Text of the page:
Best practices: The FDPIC will now be given competence, with the involvement of interested parties, to draw up recommendations for best practices, which will put the statutory data protection provisions into concrete form. It should also be possible to submit best practices drawn up independently of the FDPIC, to the FDPIC for review and approval. The advantage of such best practices is that the data protection provisions, which are put into concrete form by the best practices, are regarded as having been complied with if the best practices are followed. The best practices thus establish legal certainty, which, considering that the sanctions against the infringement of data protection obligations will be far tougher, is of considerable advantage.

Contract data processing: Provision will now be made whereby anyone processing personal data on behalf of customers may only subcontract to a third party subject to the prior written consent of the customer.

Forwarding of data abroad: A new rule, which will be useful for companies operating internationally, makes provision for the Federal Council to assess that a reasonable level of data protection exists in a certain country, according to which the forwarding of data to that country is permissible. Such an authoritative assessment possibility and the associated legal certainty for companies, has not existed before.

Sanctions: The maximum penalty for violation of data protection obligations has hitherto been only CHF 10,000. The maximum penalty has now been increased to CHF 500,000, and the obligations of which the violation is punishable by law are extended, and include e.g. failure to notify persons concerned, to take reasonable steps to ensure data security, to carry out a data protection impact assessment, to take steps to protect data by design and by default, or to document data processing. Infringement of the obligation to report to the FDPIC is also punishable, particularly also in the event of data protection violations. Sanctions are now also possible for grossly negligent breach of obligation, the maximum fine being reduced to CHF 250,000 in this case.

Legal persons: The previous data protection act also protected the data relating to legal persons. This is no longer the case under the new act, in line with EU law.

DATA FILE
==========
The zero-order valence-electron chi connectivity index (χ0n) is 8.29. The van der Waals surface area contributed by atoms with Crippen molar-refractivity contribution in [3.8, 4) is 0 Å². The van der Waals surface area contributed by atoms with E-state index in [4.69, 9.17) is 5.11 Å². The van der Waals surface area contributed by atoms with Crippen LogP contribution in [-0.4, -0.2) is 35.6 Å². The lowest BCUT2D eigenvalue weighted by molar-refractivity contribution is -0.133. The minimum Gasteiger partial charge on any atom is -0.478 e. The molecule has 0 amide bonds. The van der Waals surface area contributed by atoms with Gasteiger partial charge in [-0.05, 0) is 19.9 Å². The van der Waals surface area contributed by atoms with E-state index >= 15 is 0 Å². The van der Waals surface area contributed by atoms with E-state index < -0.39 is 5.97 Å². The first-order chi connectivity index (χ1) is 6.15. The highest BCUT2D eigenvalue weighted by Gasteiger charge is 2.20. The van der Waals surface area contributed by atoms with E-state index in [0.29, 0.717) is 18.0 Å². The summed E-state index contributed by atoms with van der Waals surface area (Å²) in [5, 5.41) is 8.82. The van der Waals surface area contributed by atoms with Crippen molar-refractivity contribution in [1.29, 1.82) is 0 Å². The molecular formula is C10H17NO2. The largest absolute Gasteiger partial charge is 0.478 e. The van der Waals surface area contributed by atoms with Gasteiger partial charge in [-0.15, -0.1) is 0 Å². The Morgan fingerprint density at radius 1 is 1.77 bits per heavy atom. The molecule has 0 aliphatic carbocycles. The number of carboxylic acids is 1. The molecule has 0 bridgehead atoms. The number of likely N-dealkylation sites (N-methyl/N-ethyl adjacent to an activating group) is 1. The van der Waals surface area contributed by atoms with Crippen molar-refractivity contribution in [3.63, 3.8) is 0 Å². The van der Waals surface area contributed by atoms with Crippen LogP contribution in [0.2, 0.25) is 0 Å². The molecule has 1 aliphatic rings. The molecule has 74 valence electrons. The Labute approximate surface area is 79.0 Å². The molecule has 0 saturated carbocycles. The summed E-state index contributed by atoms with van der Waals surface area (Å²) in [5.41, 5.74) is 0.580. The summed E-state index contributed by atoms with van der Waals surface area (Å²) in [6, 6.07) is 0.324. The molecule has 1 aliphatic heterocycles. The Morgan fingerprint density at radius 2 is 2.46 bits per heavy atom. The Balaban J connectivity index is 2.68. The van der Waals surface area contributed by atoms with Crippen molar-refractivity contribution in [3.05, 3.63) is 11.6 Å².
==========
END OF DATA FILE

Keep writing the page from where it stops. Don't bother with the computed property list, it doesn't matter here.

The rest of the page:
Registration of data collections: The previous obligation to register certain data collections with the FDPIC is waived for private companies and organisations. It is compensated for by the increased notification obligations and by the obligation to document data processing.

The previous data protection legislation was “toothless” due to the lack of any suitable sanctions and therefore data protection compliance was also not a top priority in many companies. Unfortunately the proposed Swiss data protection legislation does now involve a tightening of sanctions, but does not achieve the severity to be introduced by the EU with effect from 15 May 2018 (where provision will be made for companies to be fined up to a maximum of 4% of their entire annual global turnover).

Swiss companies, which are to be subject not only to the new Swiss Data Protection Act but also to the EU General Data Protection Regulation, must therefore also take appropriate steps to prepare for data protection compliance in particular – and especially with regard to the higher penalties in the EU.

Together with the draft for the complete revision of the Data Protection Act, the Federal Council has also put out for consultation the legislative amendments necessary for the implementation of the EU directive on data protection for personal data in the area of law enforcement and mutual assistance in criminal matters, which is part of the Schengen acquis, and the draft of the revised Council of Europe Convention 108 for the protection of individuals with regard to automatic processing of personal data and the corresponding supplementary protocol. It is thus proposed to implement an entire “data protection package” simultaneously within the same legislative process.